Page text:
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Death of Gene Zwozdesky symbolizes end of Progressive Conservative era in Alberta politics

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Gene Zwozdesky in the days he was Alberta's minister of health (Photo: David J. Climenhaga).

The death Sunday of Gene Zwozdesky -- first elected as a Liberal but for many years afterward a Conservative, a cabinet minister who could be counted on to smooth over messes made by others, and eventually Speaker of the Legislature -- can be said to mark the symbolic end of the Progressive Conservative Era in Alberta.

There are lots of old PCs still around, of course, some of them not so old. But Zwozdesky's character nicely encapsulates the qualities that made the PCs so successful for so long in Alberta.

Zwoz, as he was known, was 70 when cancer took him. He was respected by most of political Alberta and liked by pretty well everyone. He was a natural retail politician who oozed personal charm. He served six terms in the legislature, four as a Conservative in a traditionally Liberal riding. In all, he served as an MLA for 22 years.

So it was almost astonishing when the Saskatchewan-born hardy perennial of Alberta elections was swept away in the Orange Wave of 2015. The tributes pouring in from all corners of Alberta and all points of the province's political compass are the real thing.

Zwozdesky was an old smoothie of a type not much found among conservatives in this era of belligerent, confrontational neoliberalism. It's very hard to imagine him mocking a prime minister from any party for anything, least of all for having been a teacher -- a job Zwozdesky held himself. He was also a professional musician and dancer, a full-time promoter of Ukrainian culture in Canada, and an enthusiastic supporter of the arts.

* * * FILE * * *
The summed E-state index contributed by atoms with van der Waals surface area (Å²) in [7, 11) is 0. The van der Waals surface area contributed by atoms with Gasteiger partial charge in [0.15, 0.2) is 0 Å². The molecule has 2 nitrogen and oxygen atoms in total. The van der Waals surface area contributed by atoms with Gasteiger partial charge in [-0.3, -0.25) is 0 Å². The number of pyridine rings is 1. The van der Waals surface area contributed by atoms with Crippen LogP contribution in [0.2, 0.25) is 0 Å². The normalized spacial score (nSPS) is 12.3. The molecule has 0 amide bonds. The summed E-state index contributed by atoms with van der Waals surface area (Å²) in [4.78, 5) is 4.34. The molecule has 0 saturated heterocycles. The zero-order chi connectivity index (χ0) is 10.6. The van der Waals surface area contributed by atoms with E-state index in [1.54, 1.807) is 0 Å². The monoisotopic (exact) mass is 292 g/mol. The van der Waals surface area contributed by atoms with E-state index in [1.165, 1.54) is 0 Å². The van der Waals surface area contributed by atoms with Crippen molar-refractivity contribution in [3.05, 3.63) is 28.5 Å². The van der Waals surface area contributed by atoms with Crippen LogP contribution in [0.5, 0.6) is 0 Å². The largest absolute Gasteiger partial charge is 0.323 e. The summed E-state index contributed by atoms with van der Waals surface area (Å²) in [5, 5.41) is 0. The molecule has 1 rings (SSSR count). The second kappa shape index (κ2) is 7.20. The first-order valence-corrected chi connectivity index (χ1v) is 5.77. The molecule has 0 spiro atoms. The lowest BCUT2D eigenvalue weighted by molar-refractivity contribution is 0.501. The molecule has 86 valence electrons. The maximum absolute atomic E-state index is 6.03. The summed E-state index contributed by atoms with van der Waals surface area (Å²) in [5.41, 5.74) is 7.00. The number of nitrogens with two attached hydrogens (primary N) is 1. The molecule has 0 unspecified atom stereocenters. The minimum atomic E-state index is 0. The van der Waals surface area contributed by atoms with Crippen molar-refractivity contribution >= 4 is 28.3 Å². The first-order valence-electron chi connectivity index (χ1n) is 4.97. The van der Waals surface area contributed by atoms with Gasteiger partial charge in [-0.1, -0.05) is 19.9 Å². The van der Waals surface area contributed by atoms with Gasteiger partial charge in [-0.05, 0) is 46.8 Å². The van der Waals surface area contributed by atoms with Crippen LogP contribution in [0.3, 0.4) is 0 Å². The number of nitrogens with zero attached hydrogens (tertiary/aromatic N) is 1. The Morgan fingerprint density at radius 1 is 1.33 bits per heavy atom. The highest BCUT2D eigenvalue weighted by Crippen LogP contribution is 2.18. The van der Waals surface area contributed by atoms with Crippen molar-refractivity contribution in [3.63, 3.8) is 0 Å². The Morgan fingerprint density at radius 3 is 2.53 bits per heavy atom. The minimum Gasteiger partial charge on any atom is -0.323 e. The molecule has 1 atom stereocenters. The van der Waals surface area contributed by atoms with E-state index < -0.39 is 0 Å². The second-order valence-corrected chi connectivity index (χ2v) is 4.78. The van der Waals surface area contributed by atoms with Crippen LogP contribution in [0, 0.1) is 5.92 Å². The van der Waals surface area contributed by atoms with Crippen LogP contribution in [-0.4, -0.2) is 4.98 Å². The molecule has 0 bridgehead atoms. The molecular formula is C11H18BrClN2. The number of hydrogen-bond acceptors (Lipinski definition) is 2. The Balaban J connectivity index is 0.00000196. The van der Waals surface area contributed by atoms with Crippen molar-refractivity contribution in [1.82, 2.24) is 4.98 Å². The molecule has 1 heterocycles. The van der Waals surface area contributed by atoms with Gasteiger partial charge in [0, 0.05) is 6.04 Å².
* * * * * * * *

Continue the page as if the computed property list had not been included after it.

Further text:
He was elected in 1993 as a Liberal in the Edmonton-Avonmore riding, and re-elected for the same party in 1997 in Edmonton-Mill Creek, as the district had been renamed. He crossed the floor in 1998 after a dispute over fiscal policy with Liberal Leader Nancy MacBeth, sitting as an Independent for a month before joining the governing PCs led by Ralph Klein.

Some politicians might never have been forgiven for a floor crossing, but you really had to work hard to dislike Zwozdesky.

Thereafter, he was re-elected four more times in the same riding until the general election of 2015. Even after that, he put partisanship aside and helped teach the ropes to the new Speaker, Bob Wanner, and a freshman class of MLAs mostly made up of New Democrats.

In cabinet, he earned the nickname "The Wizard of Zwoz" for, as political blogger Dave Cournoyer described it, "his seeming ability to reverse unpopular decisions made by his cabinet predecessors."

The mellifluous old crooner certainly demonstrated that talent in 2010 when premier Ed Stelmach handed him the challenging health portfolio to glue the teacups back together after the previous minister, Ron Liepert, and Alberta Health Services CEO Stephen Duckett, two bulls in a china shop if ever there were, finished smashing up the crockery.